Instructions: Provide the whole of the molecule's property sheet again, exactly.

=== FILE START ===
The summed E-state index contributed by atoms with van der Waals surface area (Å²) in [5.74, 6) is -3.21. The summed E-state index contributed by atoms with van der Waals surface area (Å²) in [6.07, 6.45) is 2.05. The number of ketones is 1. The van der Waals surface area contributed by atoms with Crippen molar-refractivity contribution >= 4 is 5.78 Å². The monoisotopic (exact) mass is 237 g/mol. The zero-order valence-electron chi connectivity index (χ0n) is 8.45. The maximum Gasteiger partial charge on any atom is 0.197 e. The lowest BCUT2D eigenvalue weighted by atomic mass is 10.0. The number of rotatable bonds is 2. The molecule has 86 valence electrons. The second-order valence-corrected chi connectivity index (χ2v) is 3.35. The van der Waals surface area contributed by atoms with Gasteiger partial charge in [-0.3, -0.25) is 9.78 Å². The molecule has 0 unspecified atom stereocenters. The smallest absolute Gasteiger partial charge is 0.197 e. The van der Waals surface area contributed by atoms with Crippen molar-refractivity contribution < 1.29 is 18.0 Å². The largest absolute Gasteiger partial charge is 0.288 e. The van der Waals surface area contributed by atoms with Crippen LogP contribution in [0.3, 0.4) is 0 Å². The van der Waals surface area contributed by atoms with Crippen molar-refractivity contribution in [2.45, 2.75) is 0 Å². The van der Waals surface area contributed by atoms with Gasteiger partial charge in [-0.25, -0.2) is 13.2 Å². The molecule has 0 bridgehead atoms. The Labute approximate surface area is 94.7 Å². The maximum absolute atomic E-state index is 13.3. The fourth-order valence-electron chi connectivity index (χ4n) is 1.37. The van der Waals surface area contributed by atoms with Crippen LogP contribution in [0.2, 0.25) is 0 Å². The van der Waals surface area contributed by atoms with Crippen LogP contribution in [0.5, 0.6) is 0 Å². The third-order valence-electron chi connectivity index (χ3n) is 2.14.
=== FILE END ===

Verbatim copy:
The summed E-state index contributed by atoms with van der Waals surface area (Å²) in [5.74, 6) is -3.21. The summed E-state index contributed by atoms with van der Waals surface area (Å²) in [6.07, 6.45) is 2.05. The number of ketones is 1. The van der Waals surface area contributed by atoms with Crippen molar-refractivity contribution >= 4 is 5.78 Å². The monoisotopic (exact) mass is 237 g/mol. The zero-order valence-electron chi connectivity index (χ0n) is 8.45. The maximum Gasteiger partial charge on any atom is 0.197 e. The lowest BCUT2D eigenvalue weighted by atomic mass is 10.0. The number of rotatable bonds is 2. The molecule has 86 valence electrons. The second-order valence-corrected chi connectivity index (χ2v) is 3.35. The van der Waals surface area contributed by atoms with Gasteiger partial charge in [-0.3, -0.25) is 9.78 Å². The molecule has 0 unspecified atom stereocenters. The smallest absolute Gasteiger partial charge is 0.197 e. The van der Waals surface area contributed by atoms with Crippen molar-refractivity contribution < 1.29 is 18.0 Å². The largest absolute Gasteiger partial charge is 0.288 e. The van der Waals surface area contributed by atoms with Crippen LogP contribution in [0.3, 0.4) is 0 Å². The van der Waals surface area contributed by atoms with Crippen molar-refractivity contribution in [2.45, 2.75) is 0 Å². The van der Waals surface area contributed by atoms with Gasteiger partial charge in [-0.25, -0.2) is 13.2 Å². The molecule has 0 bridgehead atoms. The Labute approximate surface area is 94.7 Å². The maximum absolute atomic E-state index is 13.3. The fourth-order valence-electron chi connectivity index (χ4n) is 1.37. The van der Waals surface area contributed by atoms with Crippen LogP contribution in [0.2, 0.25) is 0 Å². The van der Waals surface area contributed by atoms with Crippen LogP contribution in [0.5, 0.6) is 0 Å². The third-order valence-electron chi connectivity index (χ3n) is 2.14.